Since 1934, Scully & Scully has provided New York and cities around the world with luxurious home décor, jewelry, tabletop accessories, and furnishings all served with an important theme of family tradition. For our brides, we sat down with Ms. Rachel Sgro and Mr. Lee Riedlinger, registry manager and store manager, respectively, at Scully & Scully’s store on Park Ave here in New York, and they answered all of our questions about the brand and its registry.
Q: What is unique about your company and your service as opposed to competitors? Why would someone shop here?
LR: We do have the legacy of 81 years and Mr. Scully’s version and all of that. Also we’re a niche market. So much is modern now and contemporary in New York. There are not many stores like us left so there’s definitely that, but also, it’s word of mouth. People know if they want certain things, they go to Scully & Scully and they always have and they always do. We’re kind of a Herend mecca, if you will, outside of Herend, Hungary. People walk in and their jaws drop when you see—we have a whole room called the Herend room, with the china patterns and the figurines, and all that… If that’s what you want, this is where you come to get it.
Q: As far as registries, what’s the process for brides-to-be? When do you suggest they start registering?
RG: We definitely suggest they start registering before they send out their save the dates, just because the moment those go out, even if people aren’t going to be giving them a gift yet, at that point they’re starting to look to see what options they have when they do decide to get a gift for them. And then, we start it out with an appointment where we work with the bride and groom for usually about two hours and walk them through the entire process, from picking out their china, crystal, and flatware to picking out giftware and home furnishings, sort of introducing them to the store to hopefully build their home with.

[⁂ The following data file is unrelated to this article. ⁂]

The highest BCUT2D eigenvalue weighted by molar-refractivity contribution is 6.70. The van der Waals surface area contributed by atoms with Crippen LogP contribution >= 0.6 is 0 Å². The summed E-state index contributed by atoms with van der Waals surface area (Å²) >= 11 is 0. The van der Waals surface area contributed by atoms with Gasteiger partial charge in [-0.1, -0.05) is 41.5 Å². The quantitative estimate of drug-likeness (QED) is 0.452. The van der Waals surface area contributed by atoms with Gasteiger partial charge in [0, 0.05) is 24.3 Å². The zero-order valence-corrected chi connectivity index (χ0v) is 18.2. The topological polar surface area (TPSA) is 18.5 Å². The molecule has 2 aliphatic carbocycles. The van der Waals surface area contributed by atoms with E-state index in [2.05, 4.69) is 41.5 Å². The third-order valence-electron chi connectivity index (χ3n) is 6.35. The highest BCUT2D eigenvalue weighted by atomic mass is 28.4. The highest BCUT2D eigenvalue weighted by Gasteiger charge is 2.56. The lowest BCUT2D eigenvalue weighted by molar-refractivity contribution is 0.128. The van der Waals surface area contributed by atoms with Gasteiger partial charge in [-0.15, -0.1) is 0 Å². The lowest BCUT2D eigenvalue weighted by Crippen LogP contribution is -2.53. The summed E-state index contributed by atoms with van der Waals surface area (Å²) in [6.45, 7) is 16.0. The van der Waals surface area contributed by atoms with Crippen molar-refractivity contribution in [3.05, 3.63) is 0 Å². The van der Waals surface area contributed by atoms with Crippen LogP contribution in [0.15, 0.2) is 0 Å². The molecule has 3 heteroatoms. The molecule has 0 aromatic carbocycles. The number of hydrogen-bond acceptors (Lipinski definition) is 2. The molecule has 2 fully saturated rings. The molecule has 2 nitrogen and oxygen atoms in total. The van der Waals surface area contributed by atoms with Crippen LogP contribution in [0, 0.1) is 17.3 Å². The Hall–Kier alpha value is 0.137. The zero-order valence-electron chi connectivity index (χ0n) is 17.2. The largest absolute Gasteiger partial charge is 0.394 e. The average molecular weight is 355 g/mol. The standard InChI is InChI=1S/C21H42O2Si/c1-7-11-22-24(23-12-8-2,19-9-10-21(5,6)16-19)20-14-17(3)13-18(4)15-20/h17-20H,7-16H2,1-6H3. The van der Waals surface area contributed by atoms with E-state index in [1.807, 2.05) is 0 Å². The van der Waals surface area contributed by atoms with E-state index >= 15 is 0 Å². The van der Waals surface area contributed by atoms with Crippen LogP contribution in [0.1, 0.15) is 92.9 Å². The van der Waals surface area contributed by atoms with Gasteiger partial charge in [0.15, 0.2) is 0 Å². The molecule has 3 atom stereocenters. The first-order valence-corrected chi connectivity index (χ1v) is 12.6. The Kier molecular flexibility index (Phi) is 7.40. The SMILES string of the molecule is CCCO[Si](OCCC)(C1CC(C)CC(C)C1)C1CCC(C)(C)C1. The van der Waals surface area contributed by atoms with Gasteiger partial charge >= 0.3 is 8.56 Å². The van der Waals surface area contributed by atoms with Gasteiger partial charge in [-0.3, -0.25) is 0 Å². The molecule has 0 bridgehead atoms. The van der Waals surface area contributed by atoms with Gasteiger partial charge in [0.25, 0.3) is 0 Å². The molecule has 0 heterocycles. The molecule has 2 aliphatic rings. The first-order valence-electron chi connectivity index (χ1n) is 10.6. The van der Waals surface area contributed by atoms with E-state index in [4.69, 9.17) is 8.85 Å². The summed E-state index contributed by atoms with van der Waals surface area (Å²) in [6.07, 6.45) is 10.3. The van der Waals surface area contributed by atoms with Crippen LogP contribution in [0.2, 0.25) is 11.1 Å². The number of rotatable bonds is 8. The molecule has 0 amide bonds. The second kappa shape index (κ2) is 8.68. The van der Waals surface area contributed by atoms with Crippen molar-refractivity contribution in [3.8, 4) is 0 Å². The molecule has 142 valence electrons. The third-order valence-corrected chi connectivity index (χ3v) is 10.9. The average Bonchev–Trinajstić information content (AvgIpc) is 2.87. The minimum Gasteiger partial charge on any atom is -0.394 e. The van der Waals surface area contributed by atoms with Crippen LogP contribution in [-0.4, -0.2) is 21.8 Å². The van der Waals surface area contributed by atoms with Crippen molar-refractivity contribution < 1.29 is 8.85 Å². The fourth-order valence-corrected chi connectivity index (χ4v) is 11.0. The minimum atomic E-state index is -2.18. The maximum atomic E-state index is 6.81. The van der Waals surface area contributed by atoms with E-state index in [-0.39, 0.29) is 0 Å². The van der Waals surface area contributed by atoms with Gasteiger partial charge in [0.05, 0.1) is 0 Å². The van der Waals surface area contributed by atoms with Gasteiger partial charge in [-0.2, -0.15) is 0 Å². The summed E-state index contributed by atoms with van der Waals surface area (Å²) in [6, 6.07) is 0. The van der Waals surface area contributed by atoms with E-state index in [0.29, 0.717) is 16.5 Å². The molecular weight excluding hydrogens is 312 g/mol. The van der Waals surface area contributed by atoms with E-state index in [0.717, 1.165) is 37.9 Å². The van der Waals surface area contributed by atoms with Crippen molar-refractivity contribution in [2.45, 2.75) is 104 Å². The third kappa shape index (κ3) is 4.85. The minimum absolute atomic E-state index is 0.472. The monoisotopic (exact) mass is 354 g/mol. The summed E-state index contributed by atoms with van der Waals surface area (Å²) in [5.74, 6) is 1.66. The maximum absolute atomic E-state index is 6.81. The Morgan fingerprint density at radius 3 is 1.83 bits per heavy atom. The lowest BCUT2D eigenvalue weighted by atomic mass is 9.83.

Q: Is there a budget cap on registries? Do the bride and groom need to be aware of that?
RG: It’s so personal. Some brides and grooms do come in being very conscious of the prices they’re putting on registries and that’s more to do with the guests that they’re inviting and the number of guests they have and you know, the sort of standards set by their family before them, but I have a lot who really have no boundaries and so they’ll create a humungous registry and create all kinds of different prices and it’s really better for the guests because that way, you’re going to have a guest who does want to treat you to something very special, very expensive, very unique that’s going to make you remember them, but then you also have, you know, the regular guests. It’s just a friend or a friend of a parent or something, who wants to go ahead and buy sort of whatever may be the standard wedding gift, that doesn’t necessarily want to go to that high price.
Q: I was reading online about the “Hold All Gifts” option. Could you explain that further?
RG: So we call it “Hold All Gifts,” but we’re not actually ordering any items from manufacturers when the guests place an order for a registry. We’re just taking the monetary amount of the item and the shipping and the tax and banking it in an account here and they can spend that credit later and the credit never expires, but that credit can go towards anything we sell here at the store, anything we buy through our manufacturers, and it can also go toward our interior design services as well.
Q: What would you say is your most popular item and what should a bride and groom definitely put on their list?
RG: I mean, there’s no “definitely should put on your list.” Everybody has their own needs. As far as our most popular item, we’re definitely known for our china collection. We have, I’m told, one of the largest collections people see in the city, in New York, sometimes even in a more vast area than that so a lot of our couples tend to come to us for our fine china first and then for the other items secondary.